Although molecular phylogenetic analyses refute morphological cladistic inferences that angiosperms are related to Gnetales and leave angiosperm outgroup relationships as unclear as ever, they provide increasingly strong evidence on rooting of the angiosperms, with Amborella, Nymphaeales, and a clade including Illiciales, Trimeniaceae, and Austrobaileya as the first three branches of the angiosperm tree, possibly followed by Chloranthaceae. These results suggest that previously reported similarities between pre-Albian angiosperms and these taxa are more significant than originally recognized, whether as confirmation of molecular results or as evidence that the Early Cretaceous radiation may be close to the origin of crown-group angiosperms. Similarities between Aptian leaves and the presumed basal lines include chloranthoid teeth and variable stomata, as noted by Upchurch. According to molecular phylogenies, the first angiosperms had columellar exine structure, and a reticulate tectum arose soon after, whereas the supposedly primitive granular and "atectate" exines of Magnoliales are derived. This is further evidence against the homology of granular exine structure in Bennettitales, Gnetales, and angiosperms. Thus the reticulate-columellar monosulcates that dominate Hauterivian, Barremian, and Aptian angiosperm pollen floras need not have been preceded by long phase with granular monosulcates. Hauterivian verrucate monosulcates described by Hughes as "CACTISULC", which resemble pollen of Amborella, could represent the pre-reticulate stage. Molecular trees imply that ascidiate rather than plicate carpels are ancestral, and exotestal seeds are common in the basal lines; this is consistent with the abundance of such carpels and seeds in the oldest Cretaceous mesofloras described by Friis and others. Groups appearing in the Albian belong to more deeply nested "magnoliid" clades and the first few lines of eudicots in molecular phylogenies (Ranunculales, Nelumbonaceae, Platanaceae, Buxales).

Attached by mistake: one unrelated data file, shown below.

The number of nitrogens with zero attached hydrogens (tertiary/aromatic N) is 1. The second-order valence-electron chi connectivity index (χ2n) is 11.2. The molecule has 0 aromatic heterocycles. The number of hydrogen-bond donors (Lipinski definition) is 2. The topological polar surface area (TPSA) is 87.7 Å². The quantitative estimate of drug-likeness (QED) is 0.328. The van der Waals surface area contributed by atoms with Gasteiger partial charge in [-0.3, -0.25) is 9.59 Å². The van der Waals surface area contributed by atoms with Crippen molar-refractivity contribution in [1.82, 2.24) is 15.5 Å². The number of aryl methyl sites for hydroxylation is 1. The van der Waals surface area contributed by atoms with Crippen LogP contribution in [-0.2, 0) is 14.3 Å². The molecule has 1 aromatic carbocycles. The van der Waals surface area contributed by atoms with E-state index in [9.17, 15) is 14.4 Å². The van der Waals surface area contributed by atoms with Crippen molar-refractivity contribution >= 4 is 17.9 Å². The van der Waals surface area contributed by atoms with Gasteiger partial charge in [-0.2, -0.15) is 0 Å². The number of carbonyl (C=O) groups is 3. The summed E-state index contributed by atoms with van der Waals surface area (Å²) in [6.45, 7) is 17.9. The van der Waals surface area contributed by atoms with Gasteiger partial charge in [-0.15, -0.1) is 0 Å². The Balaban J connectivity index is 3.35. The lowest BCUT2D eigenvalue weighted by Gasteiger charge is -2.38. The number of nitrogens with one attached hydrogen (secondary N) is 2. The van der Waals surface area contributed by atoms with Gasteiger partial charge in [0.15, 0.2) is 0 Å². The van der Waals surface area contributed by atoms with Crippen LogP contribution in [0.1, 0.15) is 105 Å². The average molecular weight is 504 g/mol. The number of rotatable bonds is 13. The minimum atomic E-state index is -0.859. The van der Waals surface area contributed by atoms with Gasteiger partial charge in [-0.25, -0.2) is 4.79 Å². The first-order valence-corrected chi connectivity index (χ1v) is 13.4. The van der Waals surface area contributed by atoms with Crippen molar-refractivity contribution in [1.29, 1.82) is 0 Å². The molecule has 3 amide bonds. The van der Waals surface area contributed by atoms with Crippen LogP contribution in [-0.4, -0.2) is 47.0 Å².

Key words: angiosperms, Cretaceous, molecular systematics, paleobotany